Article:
The following table summarizes the general tradeoffs among the three Unicode character encodings:
Unicode Encoding Format
Considerations
Unicode UTF-8
Most efficient storage-space usage for the Latin-1 character set.
Least efficient character access for non-Latin-1 character sets, or for Latin-1 characters in the non-ASCII subset, because many of these characters require multiple code units.
Unicode UTF-16
Most efficient storage-space usage for Asian languages.
A generally good balance between efficient storage and efficient character access.
Unicode UTF-32
Most efficient character access for any character set, but generally wastes a lot of space.
Recommended only for character sets outside the Basic Multilingual Plane.
Guidelines for Choosing a Storage Option
When choosing whether to make an attribute fixed-capacity, variable, or optimized, you should consider your application’s data and performance requirements, and make tradeoffs as follows:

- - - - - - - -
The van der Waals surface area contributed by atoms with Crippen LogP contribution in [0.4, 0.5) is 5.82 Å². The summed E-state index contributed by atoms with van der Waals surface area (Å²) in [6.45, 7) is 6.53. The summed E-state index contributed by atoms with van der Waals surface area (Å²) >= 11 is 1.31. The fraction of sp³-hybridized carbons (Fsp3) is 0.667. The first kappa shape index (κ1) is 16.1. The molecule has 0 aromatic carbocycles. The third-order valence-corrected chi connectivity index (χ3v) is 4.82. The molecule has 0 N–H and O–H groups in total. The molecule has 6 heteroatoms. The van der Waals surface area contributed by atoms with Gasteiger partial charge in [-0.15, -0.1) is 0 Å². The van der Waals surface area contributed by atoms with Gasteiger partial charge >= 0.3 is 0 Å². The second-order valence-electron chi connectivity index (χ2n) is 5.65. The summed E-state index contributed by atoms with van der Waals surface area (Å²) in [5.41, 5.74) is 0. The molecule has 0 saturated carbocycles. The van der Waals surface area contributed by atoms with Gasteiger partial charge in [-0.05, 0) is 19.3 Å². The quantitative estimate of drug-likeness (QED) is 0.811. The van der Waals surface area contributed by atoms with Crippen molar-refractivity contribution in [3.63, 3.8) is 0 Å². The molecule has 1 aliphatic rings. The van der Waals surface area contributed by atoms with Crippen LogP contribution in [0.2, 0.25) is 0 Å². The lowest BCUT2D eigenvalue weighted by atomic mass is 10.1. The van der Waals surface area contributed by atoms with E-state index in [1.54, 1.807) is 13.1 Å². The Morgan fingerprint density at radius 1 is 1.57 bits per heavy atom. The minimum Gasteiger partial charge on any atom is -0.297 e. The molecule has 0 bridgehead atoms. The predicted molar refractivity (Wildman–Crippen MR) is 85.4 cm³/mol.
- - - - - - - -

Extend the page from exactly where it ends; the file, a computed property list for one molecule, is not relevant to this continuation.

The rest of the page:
Storage Option
Considerations
Variable
Recommended: When the strings to be stored vary widely in size or if their size cannot be predicted.
Tradeoff: Has extra storage overhead and less efficient character access.
Fixed
Recommended: When the strings to be stored are of a known size, or vary only a little in size.
Tradeoff: Cannot accommodate strings with more than the allocated number of code units; attempting to assign a longer string returns an error. Can waste a significant amount of space if string values vary widely in size.
Optimized
Recommended: When the strings to be stored are known to be generally smaller than a certain size, but are not limited to that size.
Tradeoff: Has extra storage overhead, even if the vector is never used.